The flower was first “discovered” by British Governor General Sir Stamford Raffles, to whom the rafflesia owes its name.

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KOMODO-FLORES, Indonesia’s latest Exciting Destination

“We don’t want our clients to fly over ten hours from Europe just for a two-day visit to Komodo, said Heinz Hirter, European tour operator on a fam trip to Flores,as he captured the warm hospitality of the people at the traditional village of Belaraghi on Flores island. “Komodo is surely spectacular, but they (their clients) also need other attractions”, he continued.

Heinz Hirter and 10 other operators from Europe and America were in Flores last October in search of new destinations and tourist attractions.

Kelimutu and Komodo are the highlights of Flores for the time being, but out there are still a lot of attractions that can be introduced to tourists which can also help raise the welfare of the people of Flores through Tourism” said Ruedi Nuetzi, Asia’s program director of Swisscontact who invited 10 leading tour operators from Europe and 5 from Indonesia to join the Familiarization Trip (Fam Trip) he initiated to find new attractions.

There are a lot of attractions that deserve to be introduced to the world in order to reduce the burden on the Komodo National Park, which has risen rapidly in popularity but has also become physically threatened by the sudden increase of visitors, said Nuetzi as the group on tour met the heads of each district Tourist Office.

A number of accommodations in Maumere, Moni, Ende, Bajawa and Ruteng are really liked by tour operators who agreed that their clients will enjoy staying at clean, well maintained, and friendly hotels and guesthouses.”Clean bathrooms, fans or air conditioners, warm and friendly staff, - that will be enough. Add Wi-fi availability, that would be perfect” said John Hessing, Dutch tour operator who specialized his tour packages for those with hearing disabilities.

“We have been sending guests to Indonesia on a regular basis. The package I prepared attracted much attention. I prepared for my clients to stay 22 days in Flores, and I’m convinced that this tour package is very interesting” said Ruud Jansen, travel consultant for a tour operator in the Netherlands.

“The scenery here is spectacular! This is what we need to compose a tour package. Kids and everyone here are always waving and smile joyfully to greet visitors” said James Jeske, tour operator from the U.S.A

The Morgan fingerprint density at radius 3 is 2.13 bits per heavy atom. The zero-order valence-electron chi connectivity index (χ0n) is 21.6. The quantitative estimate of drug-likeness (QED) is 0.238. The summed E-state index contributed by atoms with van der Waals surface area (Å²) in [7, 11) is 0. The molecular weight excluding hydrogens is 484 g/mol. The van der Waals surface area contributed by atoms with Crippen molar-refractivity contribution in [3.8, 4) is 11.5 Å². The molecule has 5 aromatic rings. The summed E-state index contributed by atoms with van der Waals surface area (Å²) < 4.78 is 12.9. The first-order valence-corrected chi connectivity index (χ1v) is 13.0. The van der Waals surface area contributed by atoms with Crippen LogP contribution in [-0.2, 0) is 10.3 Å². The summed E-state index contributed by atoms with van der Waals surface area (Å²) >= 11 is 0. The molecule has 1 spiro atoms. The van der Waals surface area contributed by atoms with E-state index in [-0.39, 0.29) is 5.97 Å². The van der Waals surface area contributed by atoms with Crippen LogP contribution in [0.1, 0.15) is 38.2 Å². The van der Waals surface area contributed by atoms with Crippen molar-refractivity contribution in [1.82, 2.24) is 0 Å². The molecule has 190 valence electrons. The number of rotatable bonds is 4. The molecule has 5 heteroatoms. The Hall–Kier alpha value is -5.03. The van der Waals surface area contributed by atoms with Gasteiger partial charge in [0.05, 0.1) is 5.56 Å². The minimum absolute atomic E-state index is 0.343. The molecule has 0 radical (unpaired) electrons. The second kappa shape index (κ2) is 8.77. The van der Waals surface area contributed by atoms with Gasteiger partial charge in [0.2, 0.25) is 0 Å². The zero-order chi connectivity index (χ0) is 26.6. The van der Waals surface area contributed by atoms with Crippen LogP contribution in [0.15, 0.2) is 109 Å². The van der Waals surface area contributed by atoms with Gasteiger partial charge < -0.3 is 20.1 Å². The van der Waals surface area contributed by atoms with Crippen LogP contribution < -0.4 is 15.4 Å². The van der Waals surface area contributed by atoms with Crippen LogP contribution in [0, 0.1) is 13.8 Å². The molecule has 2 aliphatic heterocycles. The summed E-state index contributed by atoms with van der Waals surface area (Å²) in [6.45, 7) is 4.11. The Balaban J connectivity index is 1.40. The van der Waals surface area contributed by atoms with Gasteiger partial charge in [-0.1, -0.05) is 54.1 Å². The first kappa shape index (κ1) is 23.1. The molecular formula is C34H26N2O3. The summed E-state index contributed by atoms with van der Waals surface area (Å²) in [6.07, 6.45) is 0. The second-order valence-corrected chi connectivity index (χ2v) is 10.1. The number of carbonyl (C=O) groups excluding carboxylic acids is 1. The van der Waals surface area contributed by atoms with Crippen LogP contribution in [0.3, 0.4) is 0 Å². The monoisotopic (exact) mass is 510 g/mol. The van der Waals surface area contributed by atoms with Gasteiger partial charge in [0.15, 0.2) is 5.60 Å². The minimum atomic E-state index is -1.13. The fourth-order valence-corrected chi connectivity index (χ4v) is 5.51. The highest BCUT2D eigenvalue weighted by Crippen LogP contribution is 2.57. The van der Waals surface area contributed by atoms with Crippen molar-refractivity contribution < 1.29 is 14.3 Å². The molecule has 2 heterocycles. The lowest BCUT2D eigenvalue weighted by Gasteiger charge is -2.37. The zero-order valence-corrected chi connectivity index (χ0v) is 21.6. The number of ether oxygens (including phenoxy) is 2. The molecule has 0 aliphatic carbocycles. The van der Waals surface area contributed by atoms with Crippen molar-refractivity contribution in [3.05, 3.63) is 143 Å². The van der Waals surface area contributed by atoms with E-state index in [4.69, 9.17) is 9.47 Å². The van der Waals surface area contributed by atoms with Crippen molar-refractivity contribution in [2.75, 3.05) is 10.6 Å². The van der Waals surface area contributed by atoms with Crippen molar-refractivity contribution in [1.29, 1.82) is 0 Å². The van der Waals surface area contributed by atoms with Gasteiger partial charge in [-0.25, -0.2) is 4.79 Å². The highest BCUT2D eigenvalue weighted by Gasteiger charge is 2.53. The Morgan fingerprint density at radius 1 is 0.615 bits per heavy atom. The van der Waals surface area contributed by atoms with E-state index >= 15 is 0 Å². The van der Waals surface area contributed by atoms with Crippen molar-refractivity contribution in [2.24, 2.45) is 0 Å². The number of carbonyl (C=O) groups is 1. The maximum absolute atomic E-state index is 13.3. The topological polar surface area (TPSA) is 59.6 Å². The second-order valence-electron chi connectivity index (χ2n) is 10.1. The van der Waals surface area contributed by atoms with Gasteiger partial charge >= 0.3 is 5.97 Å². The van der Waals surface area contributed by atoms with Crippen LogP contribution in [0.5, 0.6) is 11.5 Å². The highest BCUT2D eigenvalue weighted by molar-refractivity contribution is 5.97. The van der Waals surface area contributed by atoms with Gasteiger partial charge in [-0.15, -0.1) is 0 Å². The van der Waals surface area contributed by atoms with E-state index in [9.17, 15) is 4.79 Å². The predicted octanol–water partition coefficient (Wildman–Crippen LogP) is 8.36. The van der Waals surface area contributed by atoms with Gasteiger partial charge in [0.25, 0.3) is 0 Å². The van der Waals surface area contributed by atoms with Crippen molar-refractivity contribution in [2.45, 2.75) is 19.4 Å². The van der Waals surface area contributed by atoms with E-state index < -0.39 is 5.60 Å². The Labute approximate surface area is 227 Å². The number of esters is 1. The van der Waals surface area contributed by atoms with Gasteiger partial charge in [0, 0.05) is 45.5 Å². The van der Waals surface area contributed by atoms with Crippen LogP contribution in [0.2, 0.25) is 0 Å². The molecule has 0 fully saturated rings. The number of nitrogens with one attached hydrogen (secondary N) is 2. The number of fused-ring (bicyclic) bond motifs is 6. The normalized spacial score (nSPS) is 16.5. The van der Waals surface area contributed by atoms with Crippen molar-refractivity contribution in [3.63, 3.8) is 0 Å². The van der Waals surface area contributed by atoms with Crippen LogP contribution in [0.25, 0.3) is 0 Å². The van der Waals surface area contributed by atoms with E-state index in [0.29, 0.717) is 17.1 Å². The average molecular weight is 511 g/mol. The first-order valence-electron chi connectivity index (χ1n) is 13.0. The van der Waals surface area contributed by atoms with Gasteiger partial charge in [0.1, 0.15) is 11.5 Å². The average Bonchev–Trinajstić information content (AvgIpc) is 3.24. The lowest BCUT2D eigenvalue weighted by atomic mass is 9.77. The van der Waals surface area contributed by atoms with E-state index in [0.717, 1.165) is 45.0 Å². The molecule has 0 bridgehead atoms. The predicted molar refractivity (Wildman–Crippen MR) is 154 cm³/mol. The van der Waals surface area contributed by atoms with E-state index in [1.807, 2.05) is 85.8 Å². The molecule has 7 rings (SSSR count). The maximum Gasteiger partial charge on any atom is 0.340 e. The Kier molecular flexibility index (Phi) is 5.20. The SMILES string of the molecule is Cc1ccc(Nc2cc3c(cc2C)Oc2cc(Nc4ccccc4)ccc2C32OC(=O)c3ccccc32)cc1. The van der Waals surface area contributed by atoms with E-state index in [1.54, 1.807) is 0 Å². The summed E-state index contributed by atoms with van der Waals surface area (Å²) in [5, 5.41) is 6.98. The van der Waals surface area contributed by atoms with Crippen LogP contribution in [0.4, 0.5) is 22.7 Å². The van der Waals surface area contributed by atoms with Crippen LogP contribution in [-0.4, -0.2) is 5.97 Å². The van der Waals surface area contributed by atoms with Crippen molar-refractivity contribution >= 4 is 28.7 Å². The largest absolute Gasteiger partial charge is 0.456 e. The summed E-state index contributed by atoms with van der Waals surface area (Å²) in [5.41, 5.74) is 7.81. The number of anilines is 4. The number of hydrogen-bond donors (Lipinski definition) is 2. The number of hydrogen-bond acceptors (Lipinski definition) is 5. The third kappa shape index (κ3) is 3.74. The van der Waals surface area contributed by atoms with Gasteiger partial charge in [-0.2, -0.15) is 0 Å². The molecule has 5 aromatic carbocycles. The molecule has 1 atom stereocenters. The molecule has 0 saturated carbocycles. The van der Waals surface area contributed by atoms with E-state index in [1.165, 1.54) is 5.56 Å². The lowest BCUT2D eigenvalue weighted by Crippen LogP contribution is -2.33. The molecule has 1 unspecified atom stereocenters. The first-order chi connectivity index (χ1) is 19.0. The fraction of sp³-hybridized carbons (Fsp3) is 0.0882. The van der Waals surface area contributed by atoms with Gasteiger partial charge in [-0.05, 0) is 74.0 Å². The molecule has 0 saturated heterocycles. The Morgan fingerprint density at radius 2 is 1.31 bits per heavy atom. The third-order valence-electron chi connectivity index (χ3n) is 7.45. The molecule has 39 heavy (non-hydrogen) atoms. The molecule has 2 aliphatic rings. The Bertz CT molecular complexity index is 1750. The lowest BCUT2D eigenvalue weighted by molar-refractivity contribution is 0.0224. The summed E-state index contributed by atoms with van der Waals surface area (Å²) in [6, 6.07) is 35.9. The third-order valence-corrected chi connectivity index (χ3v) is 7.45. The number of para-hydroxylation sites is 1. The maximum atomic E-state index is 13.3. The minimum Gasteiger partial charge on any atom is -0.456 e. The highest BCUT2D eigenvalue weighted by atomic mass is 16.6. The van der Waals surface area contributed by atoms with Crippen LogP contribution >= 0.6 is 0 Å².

Although some local tourist offices were concerned that their regions would only become a one day-transit place, all tour operators convinced them that this will not be the case.

Most important for their clients is that destinations must keep the authenticity of the attractions, find other highlights in their areas, and inform them about this so tourists can stay much longer. “Instead of staying for just one day, tourists can stay for 10 days if it can be filled with various activities and attractions” said Hank at the cool town of Ruteng, West Manggarai.

Besides visiting the habitat of the Komodo dragons on the islands of Komodo and Rinca, today the Komodo seas are also already a favourite with world class divers for the huge variety of fish, giant manta rays, turtles, dolphins and whales that can be admired in these waters.

A visit to Komodo is made through the town of Labuan Bajo on the island of Flores, where new hotels and other tourist facilities have sprung up. There are regular flights daily from Bali to the Komodo Airport on Labuan Bajo.

The island of Flores is wellknown for the spectacular three-colored lakes of Mt. Kelimutu, the spiderweb ricefields at Manggarai, Easter celebrations at Larantuka, the prehistoric “hobbits” caves at Liang Bua, megalithic villages, beautiful woven textiles and a whole lot more.

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Aerowisata Hotels & Resorts certified Eco Hotels

Aerowisata Hotels & Resorts, a chain hotel group spread in a number of locations across Indonesia including Bali, Lombok, Pekanbaru, Bandung and Papua, has been certified “Eco Hotels” by TUV Rheinland from Germany.

Aerowisata, a subsidiary company of Garuda Indonesia, gained recognition for its commitment to enhance aspects in waste management, water treatment, conservation, efficient electricity usage, and better overall environmental development.

The certificate was presented by President Director of TUV Rheinland Indonesia, Muhammad Asana at Hanoman Garden, Sanur Beach Hotel, Bali on Tuesday, 15 November 2011, that was also attended by executive Vice President of Aerowisata Hotels & Resorts, Anton Pratono.

In his speech, Anton stated that the certification is an acknowledgement for Aerowisata hotels reducing negative impacts and preserving the environment, which are part of the Green program conducted by Garuda Indonesia. Furthermore, this achievement is hoped to attract more international tourists, especially from Europe, since Europeans are very concerned with preserving the earth.

TUV Rheinland is a global provider of technical, safety and certification services with as guiding principle the achieving of sustained development of safety and quality in order to meet the challenges arising from the interaction between man, technology and the environment.

“We are proud to announce that Aerowisata Hotels & resorts is the first hotel groups that received the ‘Eco Hotel’ certification from TUV Rheinland”, said Muhaman Asana, President Director of TUV Rheinlad Indonesia”. The Eco Hotel certification is valid for three years, and every three months an evaluation will be conducted” said Asana. If the standard is not met, then the certification will be withdrawn.